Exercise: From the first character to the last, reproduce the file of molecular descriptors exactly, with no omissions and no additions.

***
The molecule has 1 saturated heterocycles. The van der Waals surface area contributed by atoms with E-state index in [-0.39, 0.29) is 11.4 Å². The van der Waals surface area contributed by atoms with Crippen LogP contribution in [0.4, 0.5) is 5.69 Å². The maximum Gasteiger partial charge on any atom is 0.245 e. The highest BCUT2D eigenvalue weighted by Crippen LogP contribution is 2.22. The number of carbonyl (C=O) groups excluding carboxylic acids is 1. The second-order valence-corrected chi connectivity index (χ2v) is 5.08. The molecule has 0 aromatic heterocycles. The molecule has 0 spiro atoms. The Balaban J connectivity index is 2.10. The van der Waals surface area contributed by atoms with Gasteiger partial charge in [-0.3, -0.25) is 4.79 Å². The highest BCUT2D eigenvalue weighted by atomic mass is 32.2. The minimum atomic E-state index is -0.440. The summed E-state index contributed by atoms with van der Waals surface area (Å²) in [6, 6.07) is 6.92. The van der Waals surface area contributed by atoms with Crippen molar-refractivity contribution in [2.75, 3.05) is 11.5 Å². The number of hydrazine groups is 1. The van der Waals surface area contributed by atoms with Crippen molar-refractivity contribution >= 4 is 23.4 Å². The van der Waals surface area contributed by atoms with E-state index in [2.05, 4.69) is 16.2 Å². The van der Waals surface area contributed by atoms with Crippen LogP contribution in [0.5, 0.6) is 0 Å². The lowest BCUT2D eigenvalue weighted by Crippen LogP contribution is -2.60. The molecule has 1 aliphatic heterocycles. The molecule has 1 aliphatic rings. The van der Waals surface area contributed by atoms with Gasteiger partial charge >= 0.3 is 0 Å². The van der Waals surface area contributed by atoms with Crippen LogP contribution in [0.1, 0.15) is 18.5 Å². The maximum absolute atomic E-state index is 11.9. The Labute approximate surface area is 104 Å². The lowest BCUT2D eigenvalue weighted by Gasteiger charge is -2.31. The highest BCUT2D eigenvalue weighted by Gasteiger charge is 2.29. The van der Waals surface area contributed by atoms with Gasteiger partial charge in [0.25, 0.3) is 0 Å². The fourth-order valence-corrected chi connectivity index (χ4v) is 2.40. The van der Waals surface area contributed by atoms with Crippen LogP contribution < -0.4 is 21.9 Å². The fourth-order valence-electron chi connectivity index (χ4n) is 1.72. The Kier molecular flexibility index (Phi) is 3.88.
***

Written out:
The molecule has 1 saturated heterocycles. The van der Waals surface area contributed by atoms with E-state index in [-0.39, 0.29) is 11.4 Å². The van der Waals surface area contributed by atoms with Crippen LogP contribution in [0.4, 0.5) is 5.69 Å². The maximum Gasteiger partial charge on any atom is 0.245 e. The highest BCUT2D eigenvalue weighted by Crippen LogP contribution is 2.22. The number of carbonyl (C=O) groups excluding carboxylic acids is 1. The second-order valence-corrected chi connectivity index (χ2v) is 5.08. The molecule has 0 aromatic heterocycles. The molecule has 0 spiro atoms. The Balaban J connectivity index is 2.10. The van der Waals surface area contributed by atoms with Gasteiger partial charge in [-0.3, -0.25) is 4.79 Å². The highest BCUT2D eigenvalue weighted by atomic mass is 32.2. The minimum atomic E-state index is -0.440. The summed E-state index contributed by atoms with van der Waals surface area (Å²) in [6, 6.07) is 6.92. The van der Waals surface area contributed by atoms with Crippen molar-refractivity contribution in [2.75, 3.05) is 11.5 Å². The number of hydrazine groups is 1. The van der Waals surface area contributed by atoms with Crippen molar-refractivity contribution >= 4 is 23.4 Å². The van der Waals surface area contributed by atoms with E-state index in [2.05, 4.69) is 16.2 Å². The van der Waals surface area contributed by atoms with Crippen LogP contribution in [0.5, 0.6) is 0 Å². The lowest BCUT2D eigenvalue weighted by Crippen LogP contribution is -2.60. The molecule has 1 aliphatic heterocycles. The molecule has 1 aliphatic rings. The van der Waals surface area contributed by atoms with Gasteiger partial charge >= 0.3 is 0 Å². The van der Waals surface area contributed by atoms with Crippen LogP contribution in [0.1, 0.15) is 18.5 Å². The maximum absolute atomic E-state index is 11.9. The Labute approximate surface area is 104 Å². The lowest BCUT2D eigenvalue weighted by Gasteiger charge is -2.31. The highest BCUT2D eigenvalue weighted by Gasteiger charge is 2.29. The van der Waals surface area contributed by atoms with Gasteiger partial charge in [0.25, 0.3) is 0 Å². The fourth-order valence-corrected chi connectivity index (χ4v) is 2.40. The van der Waals surface area contributed by atoms with Crippen LogP contribution < -0.4 is 21.9 Å². The fourth-order valence-electron chi connectivity index (χ4n) is 1.72. The Kier molecular flexibility index (Phi) is 3.88.